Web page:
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Sarah Abu Abdallah: You Will Never Have Full Custody of Your Life

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Sarah Abu Abdallah, The Salad Zone, 2013, Saudi Automobil, 2012 and Video Still from The Salad Zone, 2013

Sarah Abu Abdallah works primarily with video and film as a medium. She grew up in Qatif, Saudi Arabia has an MFA in Digital Media at the Rhode Island School of Design. Recent participations include include Prospectif Cinema Filter Bubble in Centre Pompidou, Paris, Private Settings in the Museum of Modern Art in Warsaw, Arab Contemporary in the Louisiana Museum of Modern Art in Denmark, Migrating Forms in NYC, the Serpentine Galleries 89plus Marathon in London, the 11th Sharjah Biennial 2013, Rhizoma in the 55th Venice biennale 2013. Contributed to Arts and Culture in Transformative Times Festival by ArteEast, NYC and the Moving image panel on Video + Film in Palazzo Grassi, Venice. See her catalogue of work on Vimeo here.

Sarah Abu Abdallah studied art in the United Arab Emirates, Saudi Arabia’s more liberal neighbour, making her return to the strictures of life in Saudi Arabia hard. Her film Saudi Automobile tells of her frustration at the ban on women driving. It features a car she found crashed by the side of a road, which she painted pink. ‘This wishful gesture was the only way I could get myself a car,’ she says. “Painting a wrecked car like icing a cake, as if beautifying the exterior would help fix the lack of functionality within the car. This wishful gesture was the only way I could get myself a car – cold comfort for the current impossibility of my dream that I, as an independent person, can drive myself to work one day.”

Saudi Automobil, 2012 depicts Sarah Abu Abdallah painting the shell of a wrecked car with light pink paint, a gesture of defiance against Saudi Arabia’s prohibition on women drivers, which makes mobility the exclusive privilege of men. After sweltering in her abaya under the hot sun, Abdallah finally retreats to the passenger seat, reflecting her place in Saudi society. For the exhibition ‘Soft Power’ Abu Abdallah installed the painted car in the gallery space, further emphasising the limits of her rights to vehicle ownership.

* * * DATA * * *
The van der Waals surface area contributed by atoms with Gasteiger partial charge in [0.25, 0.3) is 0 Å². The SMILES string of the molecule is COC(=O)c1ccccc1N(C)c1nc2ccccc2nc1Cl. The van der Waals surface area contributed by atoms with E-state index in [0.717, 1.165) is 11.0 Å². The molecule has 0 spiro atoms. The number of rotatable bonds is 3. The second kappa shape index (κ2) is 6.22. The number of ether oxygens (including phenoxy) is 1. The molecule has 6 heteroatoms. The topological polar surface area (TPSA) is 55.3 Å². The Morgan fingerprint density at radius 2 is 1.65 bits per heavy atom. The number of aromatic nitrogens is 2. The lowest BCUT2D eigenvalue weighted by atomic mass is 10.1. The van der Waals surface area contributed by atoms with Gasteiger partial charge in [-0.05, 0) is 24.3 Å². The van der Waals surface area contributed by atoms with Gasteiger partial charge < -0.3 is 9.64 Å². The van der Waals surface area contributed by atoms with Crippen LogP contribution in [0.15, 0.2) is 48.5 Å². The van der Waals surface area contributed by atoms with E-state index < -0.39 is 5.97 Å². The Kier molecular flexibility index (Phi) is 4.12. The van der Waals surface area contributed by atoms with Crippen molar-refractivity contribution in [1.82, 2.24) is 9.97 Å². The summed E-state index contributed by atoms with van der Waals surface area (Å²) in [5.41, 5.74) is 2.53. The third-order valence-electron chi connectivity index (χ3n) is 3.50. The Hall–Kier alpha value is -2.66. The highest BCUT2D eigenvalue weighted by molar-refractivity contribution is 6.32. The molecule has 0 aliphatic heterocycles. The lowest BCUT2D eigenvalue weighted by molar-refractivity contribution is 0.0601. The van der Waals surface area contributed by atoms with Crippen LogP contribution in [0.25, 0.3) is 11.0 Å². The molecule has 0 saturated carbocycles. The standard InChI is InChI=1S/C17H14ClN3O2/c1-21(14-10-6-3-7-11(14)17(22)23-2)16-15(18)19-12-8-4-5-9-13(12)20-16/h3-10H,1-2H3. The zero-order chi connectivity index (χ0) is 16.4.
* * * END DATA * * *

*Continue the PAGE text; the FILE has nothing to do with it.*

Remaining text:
‘I don’t call for extreme freedom,’ she says. ‘But we grow up at a very young age here and the more you grow up the more you realise you will never have full custody of your life.’ Her work, it seems, is Abu Abdallah’s lifeline. She reads about it rapaciously, ordering massive tomes from abroad about abstract expressionism and performance art. ‘Being a woman in Saudi may be really restricting,’ she says, ‘but being a female Saudi artist is very good at the moment. I want to join that wave.’

Sifting through the absolute, the predefined, constructs of anxiety, and the absurdity of the agreed-upon in a time of excess, in her work The Salad Zone, 2013. How does one place one’s coordinates in the physical, metaphysical, and the digital citizenry? It is said that the gravitational forces exerted by the planets affect the circulation of human bodies and emotions as much as they affect the oceans. Youtube and google image search help to assemble an uncomfortable space for a question spanning practices of compulsion and purification. Continuing on a previous question of how in a hyper-connected world, does one place one’s coordinates in the physical, metaphysical, and the digital citizenry.  Sarah Abu Abdallah’s series q-VR, draws a mental collage using the everyday, references to virtual reality and old photos of the artist’s father in his youth to make up a fictional world through images.

In her work The Turbulence of Sea and Blood, 2015, we see disarrayed glimpses of multiple narratives such as that of: familial domestic tensions, a juvenile dream of going to Japan, the tendency to smash TVs in moments of anger, and eating fish. While using scenes from the artist’s surroundings and life in Saudi Arabia, like streets or malls, it never attempts to provide the whole picture, but takes a rhizomatic approach to tell a story of the everyday life.

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